The Chiefs played almost exclusively in nickel, but added a wrinkle that hadn’t been seen on film. Using a two down lineman and Jon McGraw as the fifth DB, it appeared that the Chiefs surprised Indianapolis a bit. Aligning to TE Dallas Clark and various slot receivers, often times at the linebacker level, McGraw would get an interception out of the set while the package also produced a rare no-TD game from Manning.

Most of Manning’s success came late in the game with short pass routes against a fatigued Chiefs defense. He’d finish the day with a very un-Manning like 65.0 QB rating.

“You just try to change it up and mix it up,” LB Mike Vrabel said. “Rush four. Rush five. Rush three. Play some man coverage. Play some zone. You make them kick field goals and that’s success. You look at their numbers in the Red Zone and it’s as good as anybody else. To a point we had some success, and then at the end not so much success.”

Speaking of Red Zone defense, that’s number two on our list of “likes.”

2)      Red Zone Defense

This was one of our areas we focused on heading into the game. The Colts entered Sunday as one of the league’s best in the Red Zone, connecting on TDs in nearly 75% of Red Zone visits. Not only did the Chiefs have two defensive stands inside their own 10-yard line, but they held the Colts to just 33% in Red Zone efficiency.

Had Kansas City not been able to defend in the Red Zone, the Colts early 6-0 lead would have been a two-TD deficit instead. If that were the case, we’d be talking about a much different football game.

3)      No Big Plays

The defense forced Indianapolis to earn every yard. Manning is going to move the football against nearly any team, but the Chiefs made sure that Manning’s arm didn’t’ beat them with a big play. With the offense struggling in the second half, this one stayed close by Kansas City’s defense limiting the Colts’ longest play to just 24 yards.

Three For Improvement

1)      Third Downs/Three-and-Outs

Overall, the Chiefs were just 10% (1/10) on third downs, but the real killer came on the three offensive possessions that followed McGraw’s third-quarter INT.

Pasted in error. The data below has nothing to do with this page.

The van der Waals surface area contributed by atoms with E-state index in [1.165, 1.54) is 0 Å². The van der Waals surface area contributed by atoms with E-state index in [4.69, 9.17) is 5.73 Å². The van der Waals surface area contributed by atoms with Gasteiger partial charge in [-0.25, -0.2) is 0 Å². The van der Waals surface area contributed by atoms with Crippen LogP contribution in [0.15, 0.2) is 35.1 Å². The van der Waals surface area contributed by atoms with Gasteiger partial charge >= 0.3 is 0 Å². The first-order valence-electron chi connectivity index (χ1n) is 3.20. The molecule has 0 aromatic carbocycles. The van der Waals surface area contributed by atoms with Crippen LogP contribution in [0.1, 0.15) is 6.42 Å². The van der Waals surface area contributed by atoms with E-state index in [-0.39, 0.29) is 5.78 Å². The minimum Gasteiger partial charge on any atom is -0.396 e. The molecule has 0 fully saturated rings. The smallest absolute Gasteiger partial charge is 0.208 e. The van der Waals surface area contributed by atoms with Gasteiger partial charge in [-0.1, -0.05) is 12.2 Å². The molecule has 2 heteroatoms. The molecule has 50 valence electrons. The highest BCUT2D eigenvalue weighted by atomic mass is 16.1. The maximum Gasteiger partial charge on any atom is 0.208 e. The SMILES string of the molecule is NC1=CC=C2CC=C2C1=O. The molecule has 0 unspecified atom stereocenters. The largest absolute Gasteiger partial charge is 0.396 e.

On the series following McGraw’s INT, the Chiefs were unable to connect on any of their three passes (two key drops with one coming in the end zone) and settled for a 43-yard field goal. Following Ryan Succop’s 43-yarder, the Colts went on a 12-play drive that ended with Adam Vinatieri’s 42-yard FG.

 Down three points, the Chiefs would gain only nine yards on the next two possessions; both being three-and-outs. Meanwhile, Indianapolis took the game over with 20 plays for 90 yards on the two ensuing possessions and scored seven points to take the 19-9 lead.

2)      Fourth Quarter Time of Possession

 The Colts held the ball for nearly 10 minutes in the game’s final quarter, wearing out Kansas City’s defense in the process. The final difference in T.O.P. was nine minutes, but about half of that came during the final 15 minutes of play.

3)      2nd Half Rushing

After taking the momentum of a wild first-half ending to the locker room, the Chiefs weren’t able to execute their offensive game plan in the second half. A series of incomplete passes and drops (one in the end zone) are the most memorable topics for Monday’s water cooler conversation, but there was much more than a dropped TD that did the Chiefs in.

A running team, Kansas City was able to rush for only 30 yards in the second half. That was a far cry from an 83-yard first-half rushing output that averaged 4.9 yards per carry. When the Chiefs were at their best on Sunday, they were running the football early in the contest.

“We were not able to keep (the run game) going and that’s what ended up getting us beat,” Haley said.